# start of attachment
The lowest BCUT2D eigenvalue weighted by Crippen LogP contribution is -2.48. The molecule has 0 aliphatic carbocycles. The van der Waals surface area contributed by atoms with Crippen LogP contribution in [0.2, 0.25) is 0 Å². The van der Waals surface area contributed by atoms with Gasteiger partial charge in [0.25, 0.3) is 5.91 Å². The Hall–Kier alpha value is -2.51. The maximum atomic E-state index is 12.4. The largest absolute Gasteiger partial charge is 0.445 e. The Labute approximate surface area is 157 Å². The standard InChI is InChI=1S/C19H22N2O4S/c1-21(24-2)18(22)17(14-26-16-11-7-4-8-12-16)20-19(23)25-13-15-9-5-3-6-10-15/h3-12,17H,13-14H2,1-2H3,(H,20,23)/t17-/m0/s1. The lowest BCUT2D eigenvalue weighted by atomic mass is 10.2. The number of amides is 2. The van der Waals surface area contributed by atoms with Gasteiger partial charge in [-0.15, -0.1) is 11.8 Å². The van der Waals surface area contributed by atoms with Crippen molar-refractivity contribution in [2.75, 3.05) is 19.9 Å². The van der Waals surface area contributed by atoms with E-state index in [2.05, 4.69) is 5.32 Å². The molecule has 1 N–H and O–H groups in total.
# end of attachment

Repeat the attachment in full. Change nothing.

The lowest BCUT2D eigenvalue weighted by Crippen LogP contribution is -2.48. The molecule has 0 aliphatic carbocycles. The van der Waals surface area contributed by atoms with Crippen LogP contribution in [0.2, 0.25) is 0 Å². The van der Waals surface area contributed by atoms with Gasteiger partial charge in [0.25, 0.3) is 5.91 Å². The Hall–Kier alpha value is -2.51. The maximum atomic E-state index is 12.4. The largest absolute Gasteiger partial charge is 0.445 e. The Labute approximate surface area is 157 Å². The standard InChI is InChI=1S/C19H22N2O4S/c1-21(24-2)18(22)17(14-26-16-11-7-4-8-12-16)20-19(23)25-13-15-9-5-3-6-10-15/h3-12,17H,13-14H2,1-2H3,(H,20,23)/t17-/m0/s1. The lowest BCUT2D eigenvalue weighted by atomic mass is 10.2. The number of amides is 2. The van der Waals surface area contributed by atoms with Gasteiger partial charge in [-0.15, -0.1) is 11.8 Å². The van der Waals surface area contributed by atoms with Crippen molar-refractivity contribution in [2.75, 3.05) is 19.9 Å². The van der Waals surface area contributed by atoms with E-state index in [2.05, 4.69) is 5.32 Å². The molecule has 1 N–H and O–H groups in total.